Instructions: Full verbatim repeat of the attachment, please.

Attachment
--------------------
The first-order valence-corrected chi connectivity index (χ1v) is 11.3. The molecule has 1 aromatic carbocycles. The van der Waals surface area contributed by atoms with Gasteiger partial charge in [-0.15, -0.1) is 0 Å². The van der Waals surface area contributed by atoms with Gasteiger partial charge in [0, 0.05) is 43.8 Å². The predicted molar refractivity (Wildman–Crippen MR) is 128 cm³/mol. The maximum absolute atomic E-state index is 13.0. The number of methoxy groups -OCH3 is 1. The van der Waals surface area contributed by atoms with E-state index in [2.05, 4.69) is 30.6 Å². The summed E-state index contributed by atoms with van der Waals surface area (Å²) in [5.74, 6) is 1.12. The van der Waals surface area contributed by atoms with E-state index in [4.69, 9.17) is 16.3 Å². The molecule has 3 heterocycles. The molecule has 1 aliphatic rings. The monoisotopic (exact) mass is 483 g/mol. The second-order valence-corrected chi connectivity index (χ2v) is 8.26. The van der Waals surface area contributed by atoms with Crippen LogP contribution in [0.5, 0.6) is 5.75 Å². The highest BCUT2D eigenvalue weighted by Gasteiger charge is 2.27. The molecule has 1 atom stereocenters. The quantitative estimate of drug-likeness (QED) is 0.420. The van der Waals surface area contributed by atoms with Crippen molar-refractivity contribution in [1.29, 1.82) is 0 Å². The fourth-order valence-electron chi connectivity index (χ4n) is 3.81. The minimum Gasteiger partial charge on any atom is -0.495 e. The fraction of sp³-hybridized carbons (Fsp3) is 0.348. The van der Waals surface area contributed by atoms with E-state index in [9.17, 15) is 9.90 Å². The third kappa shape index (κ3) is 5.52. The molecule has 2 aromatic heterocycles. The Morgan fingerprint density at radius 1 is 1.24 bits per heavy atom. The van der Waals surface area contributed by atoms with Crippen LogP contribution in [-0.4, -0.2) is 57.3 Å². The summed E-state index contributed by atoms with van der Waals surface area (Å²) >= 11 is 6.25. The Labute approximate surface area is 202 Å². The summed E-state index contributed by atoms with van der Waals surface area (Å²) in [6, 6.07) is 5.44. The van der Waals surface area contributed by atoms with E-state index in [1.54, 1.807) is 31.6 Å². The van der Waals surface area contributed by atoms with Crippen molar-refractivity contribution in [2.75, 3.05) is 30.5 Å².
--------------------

The first-order valence-corrected chi connectivity index (χ1v) is 11.3. The molecule has 1 aromatic carbocycles. The van der Waals surface area contributed by atoms with Gasteiger partial charge in [-0.15, -0.1) is 0 Å². The van der Waals surface area contributed by atoms with Gasteiger partial charge in [0, 0.05) is 43.8 Å². The predicted molar refractivity (Wildman–Crippen MR) is 128 cm³/mol. The maximum absolute atomic E-state index is 13.0. The number of methoxy groups -OCH3 is 1. The van der Waals surface area contributed by atoms with E-state index in [2.05, 4.69) is 30.6 Å². The summed E-state index contributed by atoms with van der Waals surface area (Å²) in [5.74, 6) is 1.12. The van der Waals surface area contributed by atoms with E-state index in [4.69, 9.17) is 16.3 Å². The molecule has 3 heterocycles. The molecule has 1 aliphatic rings. The monoisotopic (exact) mass is 483 g/mol. The second-order valence-corrected chi connectivity index (χ2v) is 8.26. The van der Waals surface area contributed by atoms with Crippen LogP contribution in [0.5, 0.6) is 5.75 Å². The highest BCUT2D eigenvalue weighted by Gasteiger charge is 2.27. The molecule has 1 atom stereocenters. The quantitative estimate of drug-likeness (QED) is 0.420. The van der Waals surface area contributed by atoms with Crippen molar-refractivity contribution in [1.29, 1.82) is 0 Å². The fourth-order valence-electron chi connectivity index (χ4n) is 3.81. The minimum Gasteiger partial charge on any atom is -0.495 e. The fraction of sp³-hybridized carbons (Fsp3) is 0.348. The van der Waals surface area contributed by atoms with E-state index in [9.17, 15) is 9.90 Å². The third kappa shape index (κ3) is 5.52. The molecule has 2 aromatic heterocycles. The Morgan fingerprint density at radius 1 is 1.24 bits per heavy atom. The van der Waals surface area contributed by atoms with Crippen LogP contribution in [-0.4, -0.2) is 57.3 Å². The summed E-state index contributed by atoms with van der Waals surface area (Å²) >= 11 is 6.25. The Labute approximate surface area is 202 Å². The summed E-state index contributed by atoms with van der Waals surface area (Å²) in [6, 6.07) is 5.44. The van der Waals surface area contributed by atoms with E-state index in [1.54, 1.807) is 31.6 Å². The van der Waals surface area contributed by atoms with Crippen molar-refractivity contribution in [2.75, 3.05) is 30.5 Å².